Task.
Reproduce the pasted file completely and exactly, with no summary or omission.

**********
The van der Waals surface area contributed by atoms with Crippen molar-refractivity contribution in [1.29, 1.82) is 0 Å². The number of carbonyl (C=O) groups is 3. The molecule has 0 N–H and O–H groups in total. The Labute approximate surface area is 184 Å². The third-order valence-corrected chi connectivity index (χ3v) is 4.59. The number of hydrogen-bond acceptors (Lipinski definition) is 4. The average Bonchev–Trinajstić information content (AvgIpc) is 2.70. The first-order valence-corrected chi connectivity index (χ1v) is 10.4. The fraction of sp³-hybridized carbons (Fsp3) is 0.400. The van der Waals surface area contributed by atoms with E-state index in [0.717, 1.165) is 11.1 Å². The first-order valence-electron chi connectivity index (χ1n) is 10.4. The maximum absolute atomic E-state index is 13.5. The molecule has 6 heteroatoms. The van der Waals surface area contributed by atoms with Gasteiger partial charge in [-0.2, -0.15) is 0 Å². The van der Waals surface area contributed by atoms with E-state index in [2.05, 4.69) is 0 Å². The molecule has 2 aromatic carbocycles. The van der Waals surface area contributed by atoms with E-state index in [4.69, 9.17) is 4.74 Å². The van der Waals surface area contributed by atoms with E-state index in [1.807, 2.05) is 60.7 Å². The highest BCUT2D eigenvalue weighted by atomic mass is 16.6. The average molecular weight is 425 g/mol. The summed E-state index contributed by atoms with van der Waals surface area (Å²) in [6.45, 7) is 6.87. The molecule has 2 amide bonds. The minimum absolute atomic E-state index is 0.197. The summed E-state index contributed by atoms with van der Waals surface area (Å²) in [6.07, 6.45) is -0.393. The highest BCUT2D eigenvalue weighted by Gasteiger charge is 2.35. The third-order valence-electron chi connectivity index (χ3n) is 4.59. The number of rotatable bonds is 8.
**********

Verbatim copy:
The van der Waals surface area contributed by atoms with Crippen molar-refractivity contribution in [1.29, 1.82) is 0 Å². The number of carbonyl (C=O) groups is 3. The molecule has 0 N–H and O–H groups in total. The Labute approximate surface area is 184 Å². The third-order valence-corrected chi connectivity index (χ3v) is 4.59. The number of hydrogen-bond acceptors (Lipinski definition) is 4. The average Bonchev–Trinajstić information content (AvgIpc) is 2.70. The first-order valence-corrected chi connectivity index (χ1v) is 10.4. The fraction of sp³-hybridized carbons (Fsp3) is 0.400. The van der Waals surface area contributed by atoms with E-state index in [0.717, 1.165) is 11.1 Å². The first-order valence-electron chi connectivity index (χ1n) is 10.4. The maximum absolute atomic E-state index is 13.5. The molecule has 6 heteroatoms. The van der Waals surface area contributed by atoms with Gasteiger partial charge in [-0.2, -0.15) is 0 Å². The van der Waals surface area contributed by atoms with E-state index in [2.05, 4.69) is 0 Å². The molecule has 2 aromatic carbocycles. The van der Waals surface area contributed by atoms with E-state index in [4.69, 9.17) is 4.74 Å². The van der Waals surface area contributed by atoms with E-state index in [1.807, 2.05) is 60.7 Å². The highest BCUT2D eigenvalue weighted by atomic mass is 16.6. The average molecular weight is 425 g/mol. The summed E-state index contributed by atoms with van der Waals surface area (Å²) in [6.45, 7) is 6.87. The molecule has 2 amide bonds. The minimum absolute atomic E-state index is 0.197. The summed E-state index contributed by atoms with van der Waals surface area (Å²) in [6.07, 6.45) is -0.393. The highest BCUT2D eigenvalue weighted by Gasteiger charge is 2.35. The third-order valence-electron chi connectivity index (χ3n) is 4.59. The number of rotatable bonds is 8.